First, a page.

WASHINGTON (AP) _ There was a time when women were not welcome in the military. So a young Massachusetts woman named Deborah Sampson disguised herself in men's clothing, told recruiters her name was Robert Shurtleff and enlisted in the army.

The year was 1782, her corps the Continental Army.

On the battlefield, she saw men shot and watched them die. She was honorably discharged the next year, becoming one of the first woman veterans in America. At the time, General Patterson said of her:

''The Revolution is full of miracles, and this young lady is one of them.''

Since Deborah Sampson's time, millions of women have worn the uniform of the United States and helped to defend their country; today, there are more than 1.15 million women veterans, about 4.1 percent of all living American veterans.

Now, they want their own war memorial.

''Before I die, I want to take my daughter to Washington to see the statue dedicated to American women veterans. I'm willing to work for that. How do we begin?'' a woman from Pennsylvania wrote.

''I hope this memorial will honor not only those who served but act as a milestone in the history of women veterans,'' said an Ohio woman who served in Vietnam. ''Many women have given their lives while in service and many others ... have been held as prisoners of war.''

''When you talk about veterans, most people think of men. They don't think about women,'' said June Willenz, executive director of the Women in Military Service for America Memorial Foundation, which is lobbying for the memorial. ''It's really something that's long overdue. Women wrote a very marvelous page in our history.''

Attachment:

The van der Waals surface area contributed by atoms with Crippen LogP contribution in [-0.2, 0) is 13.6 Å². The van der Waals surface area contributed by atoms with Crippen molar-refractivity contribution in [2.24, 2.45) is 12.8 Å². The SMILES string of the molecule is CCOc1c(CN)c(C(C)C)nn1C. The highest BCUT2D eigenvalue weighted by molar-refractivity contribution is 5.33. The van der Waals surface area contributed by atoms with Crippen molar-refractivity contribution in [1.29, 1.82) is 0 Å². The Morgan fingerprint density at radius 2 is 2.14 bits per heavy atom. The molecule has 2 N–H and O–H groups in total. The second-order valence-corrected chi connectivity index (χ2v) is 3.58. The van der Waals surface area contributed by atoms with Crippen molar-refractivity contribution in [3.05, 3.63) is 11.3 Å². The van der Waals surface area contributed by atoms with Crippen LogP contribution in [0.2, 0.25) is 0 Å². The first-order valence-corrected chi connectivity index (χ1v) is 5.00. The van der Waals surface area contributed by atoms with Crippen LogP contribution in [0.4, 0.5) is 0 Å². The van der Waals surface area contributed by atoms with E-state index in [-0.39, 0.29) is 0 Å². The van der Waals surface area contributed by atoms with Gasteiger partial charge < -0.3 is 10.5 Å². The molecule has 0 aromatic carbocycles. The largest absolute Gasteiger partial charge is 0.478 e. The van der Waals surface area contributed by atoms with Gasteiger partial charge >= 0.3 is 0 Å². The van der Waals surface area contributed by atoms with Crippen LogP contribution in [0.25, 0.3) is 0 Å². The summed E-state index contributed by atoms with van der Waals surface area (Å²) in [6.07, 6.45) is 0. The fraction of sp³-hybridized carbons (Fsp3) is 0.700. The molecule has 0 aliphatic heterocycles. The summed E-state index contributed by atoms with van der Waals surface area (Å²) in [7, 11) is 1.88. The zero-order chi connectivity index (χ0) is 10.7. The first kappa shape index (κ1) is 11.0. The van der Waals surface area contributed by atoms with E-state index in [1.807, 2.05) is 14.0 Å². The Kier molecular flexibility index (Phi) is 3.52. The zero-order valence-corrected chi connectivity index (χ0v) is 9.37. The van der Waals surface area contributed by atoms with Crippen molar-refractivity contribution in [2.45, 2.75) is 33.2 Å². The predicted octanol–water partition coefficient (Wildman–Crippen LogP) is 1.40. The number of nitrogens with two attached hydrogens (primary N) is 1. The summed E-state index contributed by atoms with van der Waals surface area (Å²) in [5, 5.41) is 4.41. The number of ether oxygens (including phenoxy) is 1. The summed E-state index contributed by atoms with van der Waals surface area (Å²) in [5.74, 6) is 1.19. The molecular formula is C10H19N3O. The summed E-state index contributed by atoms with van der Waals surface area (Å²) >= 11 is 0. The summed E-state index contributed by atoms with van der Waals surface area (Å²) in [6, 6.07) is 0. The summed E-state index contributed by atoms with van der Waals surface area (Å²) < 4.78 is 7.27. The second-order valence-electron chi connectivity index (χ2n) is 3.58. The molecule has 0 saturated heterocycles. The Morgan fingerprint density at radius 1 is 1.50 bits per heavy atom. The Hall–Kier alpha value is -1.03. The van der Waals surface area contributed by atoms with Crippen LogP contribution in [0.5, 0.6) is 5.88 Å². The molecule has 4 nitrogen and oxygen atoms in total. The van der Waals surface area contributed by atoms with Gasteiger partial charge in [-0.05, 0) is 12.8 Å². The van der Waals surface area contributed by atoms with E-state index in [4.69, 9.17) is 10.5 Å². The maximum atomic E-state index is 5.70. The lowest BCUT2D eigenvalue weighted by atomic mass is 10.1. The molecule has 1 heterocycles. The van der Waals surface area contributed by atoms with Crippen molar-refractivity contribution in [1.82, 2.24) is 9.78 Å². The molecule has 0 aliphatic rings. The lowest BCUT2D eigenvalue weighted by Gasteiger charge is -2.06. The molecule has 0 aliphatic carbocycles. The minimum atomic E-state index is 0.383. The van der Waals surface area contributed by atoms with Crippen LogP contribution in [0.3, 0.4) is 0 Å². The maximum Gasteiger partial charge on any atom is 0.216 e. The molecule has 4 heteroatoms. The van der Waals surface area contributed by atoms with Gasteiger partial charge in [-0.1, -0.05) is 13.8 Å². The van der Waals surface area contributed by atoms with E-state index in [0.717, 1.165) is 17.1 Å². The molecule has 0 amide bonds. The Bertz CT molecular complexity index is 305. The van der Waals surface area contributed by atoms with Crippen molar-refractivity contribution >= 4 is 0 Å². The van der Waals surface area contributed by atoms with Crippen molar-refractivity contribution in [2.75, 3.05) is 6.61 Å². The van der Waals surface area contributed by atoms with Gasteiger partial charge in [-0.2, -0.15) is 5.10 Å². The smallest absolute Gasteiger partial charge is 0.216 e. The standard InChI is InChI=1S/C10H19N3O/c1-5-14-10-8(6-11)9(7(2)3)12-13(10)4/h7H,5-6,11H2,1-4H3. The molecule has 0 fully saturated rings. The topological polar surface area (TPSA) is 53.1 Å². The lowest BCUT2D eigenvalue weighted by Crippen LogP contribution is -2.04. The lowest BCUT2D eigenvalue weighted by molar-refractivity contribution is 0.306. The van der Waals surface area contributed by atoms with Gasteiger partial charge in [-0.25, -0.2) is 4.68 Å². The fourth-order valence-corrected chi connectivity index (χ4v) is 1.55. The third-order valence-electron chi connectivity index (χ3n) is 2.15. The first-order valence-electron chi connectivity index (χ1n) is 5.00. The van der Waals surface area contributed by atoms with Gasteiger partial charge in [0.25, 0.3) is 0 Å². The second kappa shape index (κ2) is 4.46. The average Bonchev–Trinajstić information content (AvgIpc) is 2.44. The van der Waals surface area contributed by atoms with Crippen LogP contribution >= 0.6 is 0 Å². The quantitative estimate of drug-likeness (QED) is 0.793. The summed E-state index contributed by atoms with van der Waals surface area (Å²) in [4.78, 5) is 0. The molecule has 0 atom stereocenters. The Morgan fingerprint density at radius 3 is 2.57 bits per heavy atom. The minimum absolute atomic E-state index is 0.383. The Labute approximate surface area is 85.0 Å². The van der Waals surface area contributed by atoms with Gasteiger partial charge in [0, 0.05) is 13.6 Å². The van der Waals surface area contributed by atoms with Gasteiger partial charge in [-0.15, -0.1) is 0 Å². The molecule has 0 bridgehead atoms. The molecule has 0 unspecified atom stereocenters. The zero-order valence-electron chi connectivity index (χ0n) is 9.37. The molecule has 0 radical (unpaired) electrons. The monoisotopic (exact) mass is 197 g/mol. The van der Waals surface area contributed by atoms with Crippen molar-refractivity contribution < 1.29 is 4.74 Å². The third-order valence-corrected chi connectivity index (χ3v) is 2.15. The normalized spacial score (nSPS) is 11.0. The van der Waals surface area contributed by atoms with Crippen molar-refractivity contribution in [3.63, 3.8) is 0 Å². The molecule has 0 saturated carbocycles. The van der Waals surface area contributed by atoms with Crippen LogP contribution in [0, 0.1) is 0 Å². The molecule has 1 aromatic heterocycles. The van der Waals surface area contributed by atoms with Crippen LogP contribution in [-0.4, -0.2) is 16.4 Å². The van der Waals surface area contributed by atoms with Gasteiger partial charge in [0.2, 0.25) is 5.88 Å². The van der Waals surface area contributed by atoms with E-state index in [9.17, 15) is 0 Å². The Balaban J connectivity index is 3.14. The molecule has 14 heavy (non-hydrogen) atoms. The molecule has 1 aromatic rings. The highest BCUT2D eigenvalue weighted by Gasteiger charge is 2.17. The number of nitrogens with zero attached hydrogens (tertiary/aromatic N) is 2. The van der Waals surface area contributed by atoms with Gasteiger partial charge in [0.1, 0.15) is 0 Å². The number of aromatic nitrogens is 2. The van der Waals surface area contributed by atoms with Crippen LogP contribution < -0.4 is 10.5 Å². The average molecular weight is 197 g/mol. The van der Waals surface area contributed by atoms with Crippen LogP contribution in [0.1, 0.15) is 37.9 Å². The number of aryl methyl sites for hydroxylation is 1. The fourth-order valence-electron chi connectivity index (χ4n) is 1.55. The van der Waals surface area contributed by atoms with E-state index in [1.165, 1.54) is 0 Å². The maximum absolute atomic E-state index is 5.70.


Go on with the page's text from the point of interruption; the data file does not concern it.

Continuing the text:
But the Reagan administration does not share this enthusiasm, saying that ''only military memorials commemorating all members of the armed forces identified with a war or other significant event or branches of service of the armed forces should be authorized.'' Since the proposed memorial would honor only women, the National Park Service has signaled its opposition.

Regardless, the House of Representatives last Wednesday gave unanimous approval to the women's memorial, along with one honoring Korean veterans and another for 5,000 blacks who supported the cause of the American Revolution. The Park Service does not oppose the Korean and black memorials.

''They haven't treated the other requests this way,'' said Rep. Patricia Schroeder, D-Colo., a sponsor of the women veterans memorial. ''I can't think of another veterans memorial that's been turned down.''

As for the administration's argument that a memorial should honor all participants, she said, ''How do they explain the black memorial, how do they explain Iwo Jima? Some (memorials) are generic and some are not.''

But don't existing memorials also honor women who served in past wars? ''There may be some commemorating women but they don't look like women,'' Mrs. Schroeder said.

She and the four other women members of the House Armed Services Committee have written the National Capital Memorial Advisory Commission, urging it to endorse the women's memorial at a meeting Thursday.

''Women since the revolutionary days have heeded the call to serve their country in times of crisis and war, from Martha Washington to the eight women whose names are listed among the dead and missing at the Vietnam Memorial,'' Mrs. Schroeder wrote, along with Reps. Beverly Byron, D-Md., Marjorie Holt, R- Md., Lynn Martin, R-Ill., and Marilyn Lloyd, D-Tenn.

''We have grown up with slogans in the military of 'a few good men' never recognizing the few good women serving alongside,'' they wrote.

Today, more than 200,000 women serve in the armed forces.

Ms. Willenz said mainline veterans groups, such as the Veterans of Foreign Wars and the American Legion, support the proposal. Her committee, set up in September, plans to launch a campaign early next year to raise money for the women's memorial.

Their hope is that Washington, city of 106 monuments and memorials, may soon have one more.